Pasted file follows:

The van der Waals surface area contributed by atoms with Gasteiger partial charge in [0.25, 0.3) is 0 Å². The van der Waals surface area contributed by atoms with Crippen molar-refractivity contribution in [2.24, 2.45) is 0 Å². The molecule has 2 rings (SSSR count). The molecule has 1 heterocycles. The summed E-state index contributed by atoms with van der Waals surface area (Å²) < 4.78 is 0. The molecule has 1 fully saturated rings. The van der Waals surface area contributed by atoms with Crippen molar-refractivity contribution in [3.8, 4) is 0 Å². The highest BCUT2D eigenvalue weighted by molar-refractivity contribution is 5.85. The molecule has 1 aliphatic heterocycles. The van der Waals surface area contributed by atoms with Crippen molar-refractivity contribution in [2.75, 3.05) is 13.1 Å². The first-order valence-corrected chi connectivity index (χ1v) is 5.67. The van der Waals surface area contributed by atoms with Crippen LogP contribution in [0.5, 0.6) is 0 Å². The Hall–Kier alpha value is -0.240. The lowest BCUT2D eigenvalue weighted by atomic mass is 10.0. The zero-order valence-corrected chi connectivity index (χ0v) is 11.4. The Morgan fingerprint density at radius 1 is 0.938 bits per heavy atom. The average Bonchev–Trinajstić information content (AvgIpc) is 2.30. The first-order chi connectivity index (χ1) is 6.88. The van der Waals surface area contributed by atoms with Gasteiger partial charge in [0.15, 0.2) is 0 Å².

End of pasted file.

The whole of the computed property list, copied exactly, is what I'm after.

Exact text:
The van der Waals surface area contributed by atoms with Gasteiger partial charge in [0.25, 0.3) is 0 Å². The van der Waals surface area contributed by atoms with Crippen molar-refractivity contribution in [2.24, 2.45) is 0 Å². The molecule has 2 rings (SSSR count). The molecule has 1 heterocycles. The summed E-state index contributed by atoms with van der Waals surface area (Å²) < 4.78 is 0. The molecule has 1 fully saturated rings. The van der Waals surface area contributed by atoms with Crippen molar-refractivity contribution in [3.8, 4) is 0 Å². The highest BCUT2D eigenvalue weighted by molar-refractivity contribution is 5.85. The molecule has 1 aliphatic heterocycles. The van der Waals surface area contributed by atoms with Crippen molar-refractivity contribution in [2.75, 3.05) is 13.1 Å². The first-order valence-corrected chi connectivity index (χ1v) is 5.67. The van der Waals surface area contributed by atoms with Crippen LogP contribution in [0.5, 0.6) is 0 Å². The Hall–Kier alpha value is -0.240. The lowest BCUT2D eigenvalue weighted by atomic mass is 10.0. The zero-order valence-corrected chi connectivity index (χ0v) is 11.4. The Morgan fingerprint density at radius 1 is 0.938 bits per heavy atom. The average Bonchev–Trinajstić information content (AvgIpc) is 2.30. The first-order chi connectivity index (χ1) is 6.88. The van der Waals surface area contributed by atoms with Gasteiger partial charge in [0.15, 0.2) is 0 Å².